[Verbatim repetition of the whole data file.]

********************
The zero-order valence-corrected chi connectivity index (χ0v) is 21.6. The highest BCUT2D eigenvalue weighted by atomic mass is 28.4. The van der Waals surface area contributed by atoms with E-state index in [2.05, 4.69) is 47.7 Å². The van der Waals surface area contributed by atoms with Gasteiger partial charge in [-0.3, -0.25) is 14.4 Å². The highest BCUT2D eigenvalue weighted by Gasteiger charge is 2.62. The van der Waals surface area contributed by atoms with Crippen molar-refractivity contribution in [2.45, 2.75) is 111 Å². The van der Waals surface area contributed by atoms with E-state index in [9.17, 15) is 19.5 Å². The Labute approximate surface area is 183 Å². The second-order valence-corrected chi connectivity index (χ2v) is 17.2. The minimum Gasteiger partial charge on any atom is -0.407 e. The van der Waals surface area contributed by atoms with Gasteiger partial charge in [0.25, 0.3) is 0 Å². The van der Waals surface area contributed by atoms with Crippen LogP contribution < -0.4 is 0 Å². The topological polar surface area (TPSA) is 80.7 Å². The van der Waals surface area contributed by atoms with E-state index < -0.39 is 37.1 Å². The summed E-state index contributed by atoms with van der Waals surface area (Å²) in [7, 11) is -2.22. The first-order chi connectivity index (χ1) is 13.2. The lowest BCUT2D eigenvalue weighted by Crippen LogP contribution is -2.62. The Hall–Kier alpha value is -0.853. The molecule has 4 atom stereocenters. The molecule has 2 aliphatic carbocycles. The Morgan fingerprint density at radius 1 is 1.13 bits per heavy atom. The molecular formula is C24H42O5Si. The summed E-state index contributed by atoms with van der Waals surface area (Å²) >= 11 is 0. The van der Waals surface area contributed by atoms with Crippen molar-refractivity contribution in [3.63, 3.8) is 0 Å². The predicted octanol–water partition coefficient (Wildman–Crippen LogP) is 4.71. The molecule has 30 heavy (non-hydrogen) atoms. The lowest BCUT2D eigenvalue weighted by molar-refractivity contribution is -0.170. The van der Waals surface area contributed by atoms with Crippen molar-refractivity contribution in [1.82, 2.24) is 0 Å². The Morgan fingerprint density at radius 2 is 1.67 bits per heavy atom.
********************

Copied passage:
The zero-order valence-corrected chi connectivity index (χ0v) is 21.6. The highest BCUT2D eigenvalue weighted by atomic mass is 28.4. The van der Waals surface area contributed by atoms with E-state index in [2.05, 4.69) is 47.7 Å². The van der Waals surface area contributed by atoms with Gasteiger partial charge in [-0.3, -0.25) is 14.4 Å². The highest BCUT2D eigenvalue weighted by Gasteiger charge is 2.62. The van der Waals surface area contributed by atoms with Crippen molar-refractivity contribution in [2.45, 2.75) is 111 Å². The van der Waals surface area contributed by atoms with E-state index in [9.17, 15) is 19.5 Å². The Labute approximate surface area is 183 Å². The second-order valence-corrected chi connectivity index (χ2v) is 17.2. The minimum Gasteiger partial charge on any atom is -0.407 e. The van der Waals surface area contributed by atoms with Gasteiger partial charge in [0.25, 0.3) is 0 Å². The van der Waals surface area contributed by atoms with Crippen LogP contribution < -0.4 is 0 Å². The topological polar surface area (TPSA) is 80.7 Å². The van der Waals surface area contributed by atoms with E-state index < -0.39 is 37.1 Å². The summed E-state index contributed by atoms with van der Waals surface area (Å²) in [7, 11) is -2.22. The first-order chi connectivity index (χ1) is 13.2. The lowest BCUT2D eigenvalue weighted by Crippen LogP contribution is -2.62. The Hall–Kier alpha value is -0.853. The molecule has 4 atom stereocenters. The molecule has 2 aliphatic carbocycles. The Morgan fingerprint density at radius 1 is 1.13 bits per heavy atom. The molecular formula is C24H42O5Si. The summed E-state index contributed by atoms with van der Waals surface area (Å²) >= 11 is 0. The van der Waals surface area contributed by atoms with Crippen molar-refractivity contribution in [3.63, 3.8) is 0 Å². The predicted octanol–water partition coefficient (Wildman–Crippen LogP) is 4.71. The molecule has 30 heavy (non-hydrogen) atoms. The lowest BCUT2D eigenvalue weighted by molar-refractivity contribution is -0.170. The van der Waals surface area contributed by atoms with Crippen molar-refractivity contribution in [1.82, 2.24) is 0 Å². The Morgan fingerprint density at radius 2 is 1.67 bits per heavy atom.